Spatial distribution of ventilation and perfusion in the lateral decubitus posture

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Spatial distribution of ventilation and perfusion in the lateral decubitus posture

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Title: Spatial distribution of ventilation and perfusion in the lateral decubitus posture
Author: Chang, Hung, 1963-
Abstract: Pulmonary blood flow distribution is affected by many factors, including gravity, hypoxic pulmonary vasoconstriction (HPV), lung volume and positive end-expiratory pressure (PEEP). In the lateral posture, the effects of posture, bilateral PEEP, differential ventilation with unilateral PEEP and left lung atelectasis on regional ventilation (V̇A) and perfusion (Q̇) in the lateral decubitus posture were studied. Q̇ and V̇A were measured using 15-mum i.v. injected and 1-mum aerosolized fluorescent microspheres and analyzed in ∼1.7 cm3 lung volume pieces. Multiple linear regression analysis was used to evaluate 3-dimensional spatial gradients of Q̇, V̇A, V̇A/Q̇ and regional PO2 (PRO2).In the left lateral decubitus (LLD) posture, a gravity-dependent vertical gradient in Q̇ was observed in conjunction with a reduced blood flow and PRO2 to the dependent left lung. This observation was consistent with HPV occurring in the dependent left lung. Either a change from the LLD to the RLD posture or 10 cm H2O PEEP increased local V̇ A/Q̇ and PRO2 in the left lung and minimized any role of hypoxia. Lung distortion caused by the mediastinum was a major factor that determines regional blood flow and ventilation. In this respect, the smaller left lung was the most susceptible to impaired gas exchange in the LLD posture.With 100% O2 ventilation, the A-aDO2 observed with conventional ventilation doubled with differential ventilation, with no change in blood flow. Unilateral PEEP increased dependent left lung FRC with no change in either blood flow or A-aDO2. Bilateral PEEP produced no change in A-aDO2 with an increased dependent blood flow. Lower dependent blood flow and A-aDO2 in the LLD posture during differential ventilation with unilateral dependent PEEP was not due primarily to airway closure, lung volume distortion or V̇A/Q̇ inequality.HPV in the atelectatic lung shifted flow to the ventilated lung. The increased flow in the ventilated lung ensured adequate gas exchange, compensating for the shunt contributed by the atelectatic lung. A-aDO2 increased with left lung atelectasis and was exacerbated in the LLD posture by 10 cm H2O PEEP, a result of increased Q̇ to the atelectatic lung. This PEEP-induced O2 deficit was eliminated with inversion to the RLD posture.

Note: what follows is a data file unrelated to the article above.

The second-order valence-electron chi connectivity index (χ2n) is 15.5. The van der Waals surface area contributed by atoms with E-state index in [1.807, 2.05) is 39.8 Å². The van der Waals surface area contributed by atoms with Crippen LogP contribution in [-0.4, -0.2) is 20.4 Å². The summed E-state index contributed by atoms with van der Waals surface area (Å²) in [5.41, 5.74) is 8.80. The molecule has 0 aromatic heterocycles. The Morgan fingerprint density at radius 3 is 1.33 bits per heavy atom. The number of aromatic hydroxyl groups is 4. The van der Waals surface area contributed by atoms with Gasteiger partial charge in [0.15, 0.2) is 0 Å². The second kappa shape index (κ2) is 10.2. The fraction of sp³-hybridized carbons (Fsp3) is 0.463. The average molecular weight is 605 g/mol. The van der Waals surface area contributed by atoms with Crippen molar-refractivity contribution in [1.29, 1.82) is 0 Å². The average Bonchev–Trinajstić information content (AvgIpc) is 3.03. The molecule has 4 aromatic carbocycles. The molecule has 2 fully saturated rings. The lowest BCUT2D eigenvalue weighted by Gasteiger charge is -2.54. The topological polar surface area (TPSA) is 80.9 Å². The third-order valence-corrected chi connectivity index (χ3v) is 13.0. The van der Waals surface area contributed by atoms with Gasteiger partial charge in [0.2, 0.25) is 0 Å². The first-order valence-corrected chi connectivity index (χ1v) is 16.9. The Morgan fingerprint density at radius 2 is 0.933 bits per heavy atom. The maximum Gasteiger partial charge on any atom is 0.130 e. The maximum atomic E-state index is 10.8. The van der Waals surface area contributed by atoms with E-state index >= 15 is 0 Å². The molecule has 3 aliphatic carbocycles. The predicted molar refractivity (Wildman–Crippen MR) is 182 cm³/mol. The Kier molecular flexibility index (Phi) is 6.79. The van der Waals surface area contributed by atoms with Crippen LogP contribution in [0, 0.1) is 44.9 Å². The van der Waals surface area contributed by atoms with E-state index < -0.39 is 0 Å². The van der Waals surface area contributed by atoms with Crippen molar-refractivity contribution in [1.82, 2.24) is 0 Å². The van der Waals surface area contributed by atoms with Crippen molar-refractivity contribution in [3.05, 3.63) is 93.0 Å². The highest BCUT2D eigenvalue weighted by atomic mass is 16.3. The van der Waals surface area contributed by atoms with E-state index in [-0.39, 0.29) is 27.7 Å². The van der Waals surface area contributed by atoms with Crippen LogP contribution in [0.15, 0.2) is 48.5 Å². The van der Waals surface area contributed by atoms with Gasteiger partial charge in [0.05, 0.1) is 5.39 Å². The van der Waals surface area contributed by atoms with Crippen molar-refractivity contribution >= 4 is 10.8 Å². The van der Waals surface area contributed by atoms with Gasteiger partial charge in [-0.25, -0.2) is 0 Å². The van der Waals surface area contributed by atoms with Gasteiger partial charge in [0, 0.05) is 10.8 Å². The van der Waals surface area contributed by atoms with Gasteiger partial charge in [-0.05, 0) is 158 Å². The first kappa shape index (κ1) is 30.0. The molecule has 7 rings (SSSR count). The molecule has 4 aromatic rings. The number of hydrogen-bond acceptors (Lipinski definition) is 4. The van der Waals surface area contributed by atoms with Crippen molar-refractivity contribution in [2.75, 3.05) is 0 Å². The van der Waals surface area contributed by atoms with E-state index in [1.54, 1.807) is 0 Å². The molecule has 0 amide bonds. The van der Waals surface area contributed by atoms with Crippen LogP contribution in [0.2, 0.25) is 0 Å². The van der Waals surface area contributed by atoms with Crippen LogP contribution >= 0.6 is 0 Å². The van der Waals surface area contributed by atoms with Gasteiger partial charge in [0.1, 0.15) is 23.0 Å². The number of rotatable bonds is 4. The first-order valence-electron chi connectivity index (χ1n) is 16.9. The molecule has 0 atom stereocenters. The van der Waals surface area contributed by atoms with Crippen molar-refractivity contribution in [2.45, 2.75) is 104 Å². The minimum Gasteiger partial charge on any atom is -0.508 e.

Description: Thesis (Ph. D.)--University of Washington, 2001

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